6. Use social media. Push content through Twitter then harvest comments, tips and other user-generated content to compile lists of tips, or provide follow-up story ideas.
  7. Cross link. Bring new material to a wider audience by promoting it on Facebook, YouTube, Flickr and other platforms where Visit Wales already has a presence.
  8. Make it a good read. The tone needs to be inspiring and fun as well as informative. You need good, updated information but it needs to hold your attention too.
  9. Keep it fresh. It needs to be relevant to what’s happening now – half term, St David’s Day, Easter egg trails etc.
  10. Simplify navigation. One page for family holidays with a lead story and a menu of links, plus a column of social media. People read differently online, so lead the eye naturally.

Well, that’s what I’d do. Maybe you have other suggestions – if so, post them below.

Booking confirmed

And as for our summer hols? Well, in the end I chose a holiday based on a recommendation from a friend in Cardiff.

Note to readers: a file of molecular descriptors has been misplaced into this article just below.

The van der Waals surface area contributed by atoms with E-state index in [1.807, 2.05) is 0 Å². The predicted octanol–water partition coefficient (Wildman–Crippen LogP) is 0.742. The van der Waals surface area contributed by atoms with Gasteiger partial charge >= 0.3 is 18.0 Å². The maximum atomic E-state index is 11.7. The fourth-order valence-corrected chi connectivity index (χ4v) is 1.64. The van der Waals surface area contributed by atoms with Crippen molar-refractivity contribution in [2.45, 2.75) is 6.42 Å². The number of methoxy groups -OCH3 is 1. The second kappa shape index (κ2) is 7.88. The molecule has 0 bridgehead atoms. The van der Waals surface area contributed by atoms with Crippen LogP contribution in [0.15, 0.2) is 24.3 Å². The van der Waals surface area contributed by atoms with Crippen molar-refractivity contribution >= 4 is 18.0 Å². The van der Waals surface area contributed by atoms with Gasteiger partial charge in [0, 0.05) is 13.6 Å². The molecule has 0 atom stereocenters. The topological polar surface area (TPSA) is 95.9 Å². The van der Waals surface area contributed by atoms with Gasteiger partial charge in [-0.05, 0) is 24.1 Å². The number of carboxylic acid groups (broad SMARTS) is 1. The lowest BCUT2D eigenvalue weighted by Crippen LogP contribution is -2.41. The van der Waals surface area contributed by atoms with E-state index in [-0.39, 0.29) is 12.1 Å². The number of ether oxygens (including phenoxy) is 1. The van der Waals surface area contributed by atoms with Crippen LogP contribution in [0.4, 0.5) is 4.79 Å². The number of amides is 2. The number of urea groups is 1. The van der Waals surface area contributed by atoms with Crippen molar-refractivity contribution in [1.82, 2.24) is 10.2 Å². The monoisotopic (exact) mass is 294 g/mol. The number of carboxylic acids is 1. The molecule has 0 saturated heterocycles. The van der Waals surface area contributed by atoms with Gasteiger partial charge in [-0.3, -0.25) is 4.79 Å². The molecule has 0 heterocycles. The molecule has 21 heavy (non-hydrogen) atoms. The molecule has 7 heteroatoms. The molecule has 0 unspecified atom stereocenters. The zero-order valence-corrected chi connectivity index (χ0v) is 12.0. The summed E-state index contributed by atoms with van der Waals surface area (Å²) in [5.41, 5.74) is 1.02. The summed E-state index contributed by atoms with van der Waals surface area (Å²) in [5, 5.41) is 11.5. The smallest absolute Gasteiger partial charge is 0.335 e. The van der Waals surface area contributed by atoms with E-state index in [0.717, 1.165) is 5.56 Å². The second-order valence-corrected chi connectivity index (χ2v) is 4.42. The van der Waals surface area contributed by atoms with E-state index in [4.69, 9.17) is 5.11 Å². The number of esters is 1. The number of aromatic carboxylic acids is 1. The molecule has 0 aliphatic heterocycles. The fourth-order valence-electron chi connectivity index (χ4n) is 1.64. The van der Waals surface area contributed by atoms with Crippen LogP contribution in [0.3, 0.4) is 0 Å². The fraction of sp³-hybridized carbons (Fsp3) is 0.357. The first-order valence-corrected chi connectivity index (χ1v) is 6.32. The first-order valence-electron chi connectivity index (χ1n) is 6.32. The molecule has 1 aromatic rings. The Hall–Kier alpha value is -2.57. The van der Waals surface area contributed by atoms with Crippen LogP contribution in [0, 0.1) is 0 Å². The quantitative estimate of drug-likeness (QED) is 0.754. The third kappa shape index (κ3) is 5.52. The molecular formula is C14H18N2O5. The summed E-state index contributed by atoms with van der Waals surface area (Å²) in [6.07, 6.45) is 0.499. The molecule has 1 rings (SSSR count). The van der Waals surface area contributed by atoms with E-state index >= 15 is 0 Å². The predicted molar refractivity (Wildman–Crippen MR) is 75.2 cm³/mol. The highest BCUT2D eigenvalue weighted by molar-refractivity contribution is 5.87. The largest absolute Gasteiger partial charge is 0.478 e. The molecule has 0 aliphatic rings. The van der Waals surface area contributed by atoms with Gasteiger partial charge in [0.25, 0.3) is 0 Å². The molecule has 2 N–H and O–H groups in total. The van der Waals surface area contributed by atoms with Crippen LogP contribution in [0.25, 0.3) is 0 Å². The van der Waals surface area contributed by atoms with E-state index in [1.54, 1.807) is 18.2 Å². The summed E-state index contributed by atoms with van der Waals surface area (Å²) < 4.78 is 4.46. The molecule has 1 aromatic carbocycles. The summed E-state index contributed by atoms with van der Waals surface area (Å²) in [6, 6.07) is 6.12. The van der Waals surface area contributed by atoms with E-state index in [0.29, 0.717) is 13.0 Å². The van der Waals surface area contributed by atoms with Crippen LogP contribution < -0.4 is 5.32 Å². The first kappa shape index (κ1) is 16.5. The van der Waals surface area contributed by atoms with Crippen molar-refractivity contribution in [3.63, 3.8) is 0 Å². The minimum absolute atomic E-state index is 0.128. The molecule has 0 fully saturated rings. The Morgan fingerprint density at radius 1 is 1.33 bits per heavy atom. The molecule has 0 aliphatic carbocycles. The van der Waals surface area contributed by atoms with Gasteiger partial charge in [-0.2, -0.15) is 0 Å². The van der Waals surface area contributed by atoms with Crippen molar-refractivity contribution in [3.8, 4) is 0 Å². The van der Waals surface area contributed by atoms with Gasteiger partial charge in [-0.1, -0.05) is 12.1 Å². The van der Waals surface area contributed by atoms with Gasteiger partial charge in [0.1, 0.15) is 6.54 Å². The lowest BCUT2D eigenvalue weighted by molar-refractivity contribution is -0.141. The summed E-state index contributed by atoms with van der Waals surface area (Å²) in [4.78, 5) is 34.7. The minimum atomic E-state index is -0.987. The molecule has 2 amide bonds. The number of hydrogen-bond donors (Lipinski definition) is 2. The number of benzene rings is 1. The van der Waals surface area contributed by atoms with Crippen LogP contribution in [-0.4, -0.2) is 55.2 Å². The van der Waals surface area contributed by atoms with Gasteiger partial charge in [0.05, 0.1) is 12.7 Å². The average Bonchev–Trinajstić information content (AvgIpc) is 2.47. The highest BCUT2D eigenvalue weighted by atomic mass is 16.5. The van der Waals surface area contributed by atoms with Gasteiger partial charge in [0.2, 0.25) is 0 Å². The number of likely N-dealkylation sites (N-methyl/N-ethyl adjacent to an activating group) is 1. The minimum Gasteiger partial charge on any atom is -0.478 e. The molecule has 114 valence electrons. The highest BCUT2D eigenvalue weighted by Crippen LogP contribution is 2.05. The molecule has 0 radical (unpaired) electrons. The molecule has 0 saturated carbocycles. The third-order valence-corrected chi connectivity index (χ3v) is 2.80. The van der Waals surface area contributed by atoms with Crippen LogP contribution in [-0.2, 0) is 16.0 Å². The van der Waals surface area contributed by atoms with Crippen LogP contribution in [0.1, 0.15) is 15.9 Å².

Maya, Olivia and I are going to spend a few nights at Cae Mabon near Llanberis, staying in one of the lodges. We’ll be joining in the bushcraft and listening to owner Eric Madden’s story time each evening.

The girls are excited. We check in August 13.

Sorted.

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Filed under Online writing, Travel writing, Wales

Behind the scenes: Holland cheese trail

Hit the North has a thing about cheese. In fact, the more potent, smelly and ripe the better.

I’ve been trying for ages to get an idea off the ground about Dutch cheese. Not the plastic-tasting Edam from my local supermarket but real, artisan Dutch cheese, the likes of which would give the French a run for their roquefort.

This week, I finally made it, following an unofficial cheese trail from Gouda to Friesland with the help of guide Kees Kaldenbach.